Topoisomerase inhibitors Topoisomerases are enzymes our cells use to break the DNA bonds before copying and repair of breaks after copying. Topoisomerase inhibitors interfere with DNA repair causing the cancer cell to die because damaged DNA cannot be translated into proteins, such as transport and digestive proteins that each cell needs to breathe or eat. Topoisomerase inhibitors are cell cycle specific, that is, they only kill cells that are in a particular phase of cell division and generally do not have any effect on other cells. Examples of Topoisomerase inhibitors are Etoposide and Topotecan.
Tubulin binding agents When a cell has made a copy of all of its chromosomes and is ready to divide, spindles made of tubulin form to pull the two copies of each chromosome apart into two identical clusters of 46 chromosomes apiece. Tubulin binding agents stop spindles from forming, thus stopping the cell from dividing. Tubulin binding agents are cell cycle specific, that is, they only kill cells that are in a particular phase of cell division and generally do not have any effect on other cells. Vincristine is an example of a tubulin binding agent.
Antimetabolites The role of antimetabolites is to somehow impede the cell's metabolism just as the name suggests. That is, it impedes the cells building up and breaking down of cell parts. There are many antimetabolites, and they each work in different ways. Once example is Methotrexate, which is a folate antagonist. Folate (folic acid) is needed by the body to help make DNA. Methotrexate blocks the action of an enzyme called dihydrofolate reductase which is necessary for the metabolism of folate.
Immune suppressants Glucocorticoids such as Dexamethasone, and prednisone are manmade copies of the human corticosteroid hydrocortisone, which is normally produced by the adrenal glands. They're used against haematologic cancers - lymphomas and leukaemias, cancers of the white blood cells - to suppress the rampant growth of the cancerous white blood cells.
Lifetime limit Some drugs used in various chemotherapy regimens have a lifetime limit due to their cumulative toxic effects. It is important to understand that it is the individual drug, not the entire chemotherapy regimen that has a lifetime limit. With respect to lymphoma the biggest example of all is CHOP. Many people mistakenly believe that there is a lifetime limit of CHOP that you can have (often quoted as 8 cycles) This just is not true. What is true is that the Doxorubicin in CHOP (the H) does have a lifetime limit. If you eliminate the Doxorubicin from CHOP, what remains is (CVP) which has no lifetime limit.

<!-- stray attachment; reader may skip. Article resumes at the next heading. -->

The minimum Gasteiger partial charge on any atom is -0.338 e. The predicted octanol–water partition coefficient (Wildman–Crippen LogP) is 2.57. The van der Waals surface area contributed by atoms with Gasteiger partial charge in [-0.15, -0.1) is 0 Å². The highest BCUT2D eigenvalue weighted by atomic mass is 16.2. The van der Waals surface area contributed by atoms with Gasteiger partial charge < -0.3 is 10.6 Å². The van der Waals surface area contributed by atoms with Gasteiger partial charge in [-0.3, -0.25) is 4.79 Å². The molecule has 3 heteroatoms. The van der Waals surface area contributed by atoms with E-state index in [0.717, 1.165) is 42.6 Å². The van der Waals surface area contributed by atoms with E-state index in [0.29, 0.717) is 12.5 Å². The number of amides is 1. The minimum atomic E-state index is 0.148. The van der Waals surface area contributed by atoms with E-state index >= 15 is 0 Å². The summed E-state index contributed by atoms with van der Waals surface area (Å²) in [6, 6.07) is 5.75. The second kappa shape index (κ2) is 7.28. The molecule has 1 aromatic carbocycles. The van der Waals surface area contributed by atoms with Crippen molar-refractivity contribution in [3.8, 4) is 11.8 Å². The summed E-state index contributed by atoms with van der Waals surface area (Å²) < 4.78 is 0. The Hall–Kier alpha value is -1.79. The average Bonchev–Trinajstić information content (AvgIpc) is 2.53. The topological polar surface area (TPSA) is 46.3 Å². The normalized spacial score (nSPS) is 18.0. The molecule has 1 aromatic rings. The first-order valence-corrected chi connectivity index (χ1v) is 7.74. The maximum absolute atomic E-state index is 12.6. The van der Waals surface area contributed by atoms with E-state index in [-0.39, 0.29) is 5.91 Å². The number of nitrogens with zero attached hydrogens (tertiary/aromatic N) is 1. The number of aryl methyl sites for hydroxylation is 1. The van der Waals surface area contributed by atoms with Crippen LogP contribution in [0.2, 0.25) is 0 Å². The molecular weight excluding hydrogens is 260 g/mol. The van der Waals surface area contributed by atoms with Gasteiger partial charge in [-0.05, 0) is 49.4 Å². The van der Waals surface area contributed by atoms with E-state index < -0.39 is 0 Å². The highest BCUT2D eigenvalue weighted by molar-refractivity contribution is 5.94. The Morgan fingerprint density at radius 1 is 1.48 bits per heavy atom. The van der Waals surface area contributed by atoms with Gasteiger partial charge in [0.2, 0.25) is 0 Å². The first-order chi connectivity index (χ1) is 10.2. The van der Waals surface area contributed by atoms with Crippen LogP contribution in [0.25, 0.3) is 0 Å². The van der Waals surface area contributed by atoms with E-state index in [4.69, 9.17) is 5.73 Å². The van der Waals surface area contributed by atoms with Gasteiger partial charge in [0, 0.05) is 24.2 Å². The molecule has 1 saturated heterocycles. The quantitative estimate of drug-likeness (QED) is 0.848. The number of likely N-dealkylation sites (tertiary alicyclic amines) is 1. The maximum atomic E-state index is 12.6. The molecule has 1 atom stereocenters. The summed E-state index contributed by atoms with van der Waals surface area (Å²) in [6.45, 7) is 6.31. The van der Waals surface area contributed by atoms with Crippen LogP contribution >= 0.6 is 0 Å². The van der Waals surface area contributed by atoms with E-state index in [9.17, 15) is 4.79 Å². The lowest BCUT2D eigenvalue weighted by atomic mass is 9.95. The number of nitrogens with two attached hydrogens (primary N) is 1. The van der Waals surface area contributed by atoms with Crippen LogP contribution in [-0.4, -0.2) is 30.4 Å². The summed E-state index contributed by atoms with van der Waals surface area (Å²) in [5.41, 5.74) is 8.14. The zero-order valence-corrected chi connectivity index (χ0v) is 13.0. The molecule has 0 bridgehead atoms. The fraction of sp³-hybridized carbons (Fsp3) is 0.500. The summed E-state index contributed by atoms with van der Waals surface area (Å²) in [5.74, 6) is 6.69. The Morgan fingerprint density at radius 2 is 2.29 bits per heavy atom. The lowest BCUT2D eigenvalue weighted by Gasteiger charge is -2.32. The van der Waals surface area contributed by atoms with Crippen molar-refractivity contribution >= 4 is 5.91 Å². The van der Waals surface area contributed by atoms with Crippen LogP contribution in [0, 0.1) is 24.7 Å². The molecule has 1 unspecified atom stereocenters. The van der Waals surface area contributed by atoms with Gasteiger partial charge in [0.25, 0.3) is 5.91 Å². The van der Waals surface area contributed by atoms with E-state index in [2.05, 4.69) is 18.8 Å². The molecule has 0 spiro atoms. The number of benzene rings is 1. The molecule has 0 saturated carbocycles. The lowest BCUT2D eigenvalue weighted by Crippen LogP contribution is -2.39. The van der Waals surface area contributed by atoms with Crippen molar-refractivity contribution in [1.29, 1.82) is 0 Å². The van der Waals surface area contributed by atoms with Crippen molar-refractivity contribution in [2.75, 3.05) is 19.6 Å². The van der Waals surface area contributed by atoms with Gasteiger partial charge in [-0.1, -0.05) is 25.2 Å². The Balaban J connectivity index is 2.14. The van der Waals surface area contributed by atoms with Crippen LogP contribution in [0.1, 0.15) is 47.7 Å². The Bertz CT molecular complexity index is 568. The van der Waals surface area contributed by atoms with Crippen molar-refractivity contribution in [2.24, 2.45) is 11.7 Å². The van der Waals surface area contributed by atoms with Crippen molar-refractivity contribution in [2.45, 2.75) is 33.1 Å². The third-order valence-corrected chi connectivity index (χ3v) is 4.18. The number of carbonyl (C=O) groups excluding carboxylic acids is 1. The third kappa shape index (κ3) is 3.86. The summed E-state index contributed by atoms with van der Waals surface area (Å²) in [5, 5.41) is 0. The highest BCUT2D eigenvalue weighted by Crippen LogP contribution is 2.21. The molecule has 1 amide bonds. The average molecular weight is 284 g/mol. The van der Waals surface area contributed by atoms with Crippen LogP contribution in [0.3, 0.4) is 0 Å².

The list of the most commonly used anthracyclines is: Doxorubicin, Epirubicin, Idarubicin, Daunorubicin, Mitoxantrone, respinomycin, (leukaemia) Annamycin (leukaemia)
The definition of Anthracyclines is: Anthracycline: A member of a family of chemotherapy drugs that are also antibiotics. The anthracyclines act to prevent cell division by disrupting the structure of the DNA and terminate its function. They do so in two ways: (1) they intercalate into the base pairs in the DNA minor grooves; and (2) they cause free radical damage of the ribose in the DNA. The anthracyclines are frequently used in leukemia therapy. These drugs have a risk of cardiac toxicity. Primarily cardiomyopathy and congestive heart failure. When in doubt check the drug here: Chemotherapy drug monographs Just to give a specific example, we will discuss Doxorubicin. Research has shown that the risk of heart damage is very small when the patient is given up to 450mg/m2 in their lifetime. (450 mg per square meter of body surface area) Between 450-550mg/m2 the risk increases very slightly and therefore 550mg/m2 is generally used as the lifetime limit. At doses higher than 550mg/m2 the risk of heart damage jumps up to 30% or more. Each of the anthracyclines adds to this cumulative dose so if you have already maxed out your dose of Doxorubicin at 550mg/m2 you cannot have any idarubicin, or daunorubicin etc. What does that mean to the average patient? First you have to calculate your body surface area. For a typical average weight/height male it would be about 1.95 square meters. For the average female that would be about 1.60 square meters. Thus, the maximum lifetime dose of Doxorubicin for each would be 1073mg for the male, and 880mg for the female. Eight cycles of CHOP is usually considered the maximum. Not because CHOP has a lifetime maximum, but just because if you don't get the results you are looking for after eight CHOP then more is certainly not going to do any better, and it is time to try something else. Therefore when calculating your dose of Doxorubicin it is common practice to take your maximum lifetime dose and divide by 8, which then becomes the dose you get with each cycle. In truth, most patients receive less than 8 CHOP with 3 or 6 being the most common number.